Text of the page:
Jie DuYau Mathematical Sciences Center, Tsinghua University, Beijing, 100084, China; Yanqi Lake Beijing Institute of Mathematical Sciences and Applications, Beijing, 101408, ChinaYang YangDepartment of Mathematical Sciences, Michigan Technological University, Houghton, MI, 49931, USA
Numerical Analysis and Scientific Computingmathscidoc:2205.25022
Communications on Applied Mathematics and Computation, 2021.4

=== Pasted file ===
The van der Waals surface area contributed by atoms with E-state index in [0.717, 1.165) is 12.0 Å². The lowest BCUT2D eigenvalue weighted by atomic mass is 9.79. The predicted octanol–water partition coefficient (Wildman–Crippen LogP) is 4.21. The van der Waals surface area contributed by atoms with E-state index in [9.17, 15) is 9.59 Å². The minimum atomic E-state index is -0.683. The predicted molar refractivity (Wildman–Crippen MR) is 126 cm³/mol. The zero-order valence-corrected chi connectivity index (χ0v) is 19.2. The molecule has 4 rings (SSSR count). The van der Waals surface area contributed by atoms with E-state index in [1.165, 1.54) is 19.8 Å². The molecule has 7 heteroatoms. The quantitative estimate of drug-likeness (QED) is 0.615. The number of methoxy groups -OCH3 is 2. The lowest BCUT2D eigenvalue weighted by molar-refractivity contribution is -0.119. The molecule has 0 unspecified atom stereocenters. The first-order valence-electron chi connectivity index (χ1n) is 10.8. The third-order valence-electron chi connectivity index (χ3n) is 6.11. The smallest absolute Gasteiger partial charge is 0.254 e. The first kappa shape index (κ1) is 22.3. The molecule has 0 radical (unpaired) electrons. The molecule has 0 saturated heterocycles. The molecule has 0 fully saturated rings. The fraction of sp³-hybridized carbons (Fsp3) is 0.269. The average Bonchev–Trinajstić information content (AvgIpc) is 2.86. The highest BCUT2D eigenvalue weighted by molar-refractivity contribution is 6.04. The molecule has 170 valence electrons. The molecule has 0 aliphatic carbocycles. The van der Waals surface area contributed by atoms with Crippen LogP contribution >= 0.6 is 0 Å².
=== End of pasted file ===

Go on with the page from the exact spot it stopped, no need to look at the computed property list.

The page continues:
In this paper, we apply high-order finite difference (FD) schemes for multispecies and multireaction detonations (MMD). In MMD, the density and pressure are positive and the mass fraction of the ith species in the chemical reaction, say zi, is between 0 and 1, with ∑z_i=1. Due to the lack of maximum-principle, most of the previous bound-preserving technique cannot be applied directly. To preserve those bounds, we will use the positivity-preserving technique to all the z′is and enforce ∑z_i=1 by constructing conservative schemes, thanks to conservative time integrations and consistent numerical fluxes in the system. Moreover, detonation is an extreme singular mode of flame propagation in premixed gas, and the model contains a significant stiff source. It is well known that for hyperbolic equations with stiff source, the transition points in the numerical approximations near the shocks may trigger spurious shock speed, leading to wrong shock position. Intuitively, the high-order weighted essentially non-oscillatory (WENO) scheme, which can suppress oscillations near the discontinuities, would be a good choice for spatial discretization. However, with the nonlinear weights, the numerical fluxes are no longer “consistent”, leading to nonconservative numerical schemes and the bound-preserving technique does not work. Numerical experiments demonstrate that, without further numerical techniques such as subcell resolutions, the conservative FD method with linear weights can yield better numerical approximations than the nonconservative WENO scheme.